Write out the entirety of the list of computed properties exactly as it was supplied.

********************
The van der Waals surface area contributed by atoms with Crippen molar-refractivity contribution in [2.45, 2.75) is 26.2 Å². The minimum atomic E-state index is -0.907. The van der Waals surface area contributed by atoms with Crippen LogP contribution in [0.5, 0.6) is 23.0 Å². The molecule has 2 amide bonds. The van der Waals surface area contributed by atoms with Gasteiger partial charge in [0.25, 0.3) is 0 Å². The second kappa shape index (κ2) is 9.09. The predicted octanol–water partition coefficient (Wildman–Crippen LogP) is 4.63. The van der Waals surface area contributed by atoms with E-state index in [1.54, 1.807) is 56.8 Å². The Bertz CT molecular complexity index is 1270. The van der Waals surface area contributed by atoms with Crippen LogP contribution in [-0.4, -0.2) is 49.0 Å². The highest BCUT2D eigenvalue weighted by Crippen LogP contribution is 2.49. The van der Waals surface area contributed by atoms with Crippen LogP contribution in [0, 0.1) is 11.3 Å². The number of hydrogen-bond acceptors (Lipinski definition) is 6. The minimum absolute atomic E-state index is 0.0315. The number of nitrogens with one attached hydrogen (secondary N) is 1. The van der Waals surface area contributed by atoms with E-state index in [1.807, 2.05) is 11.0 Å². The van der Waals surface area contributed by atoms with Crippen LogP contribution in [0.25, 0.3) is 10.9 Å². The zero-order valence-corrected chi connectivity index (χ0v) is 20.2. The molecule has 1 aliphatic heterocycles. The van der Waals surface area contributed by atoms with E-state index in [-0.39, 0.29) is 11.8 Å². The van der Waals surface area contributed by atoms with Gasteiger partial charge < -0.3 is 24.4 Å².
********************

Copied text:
The van der Waals surface area contributed by atoms with Crippen molar-refractivity contribution in [2.45, 2.75) is 26.2 Å². The minimum atomic E-state index is -0.907. The van der Waals surface area contributed by atoms with Crippen LogP contribution in [0.5, 0.6) is 23.0 Å². The molecule has 2 amide bonds. The van der Waals surface area contributed by atoms with Gasteiger partial charge in [0.25, 0.3) is 0 Å². The second kappa shape index (κ2) is 9.09. The predicted octanol–water partition coefficient (Wildman–Crippen LogP) is 4.63. The van der Waals surface area contributed by atoms with E-state index in [1.54, 1.807) is 56.8 Å². The Bertz CT molecular complexity index is 1270. The van der Waals surface area contributed by atoms with Crippen LogP contribution in [-0.4, -0.2) is 49.0 Å². The highest BCUT2D eigenvalue weighted by Crippen LogP contribution is 2.49. The van der Waals surface area contributed by atoms with Crippen LogP contribution in [0, 0.1) is 11.3 Å². The number of hydrogen-bond acceptors (Lipinski definition) is 6. The minimum absolute atomic E-state index is 0.0315. The number of nitrogens with one attached hydrogen (secondary N) is 1. The van der Waals surface area contributed by atoms with E-state index in [1.807, 2.05) is 11.0 Å². The van der Waals surface area contributed by atoms with Crippen LogP contribution in [0.25, 0.3) is 10.9 Å². The zero-order valence-corrected chi connectivity index (χ0v) is 20.2. The molecule has 1 aliphatic heterocycles. The van der Waals surface area contributed by atoms with E-state index in [-0.39, 0.29) is 11.8 Å². The van der Waals surface area contributed by atoms with Gasteiger partial charge < -0.3 is 24.4 Å².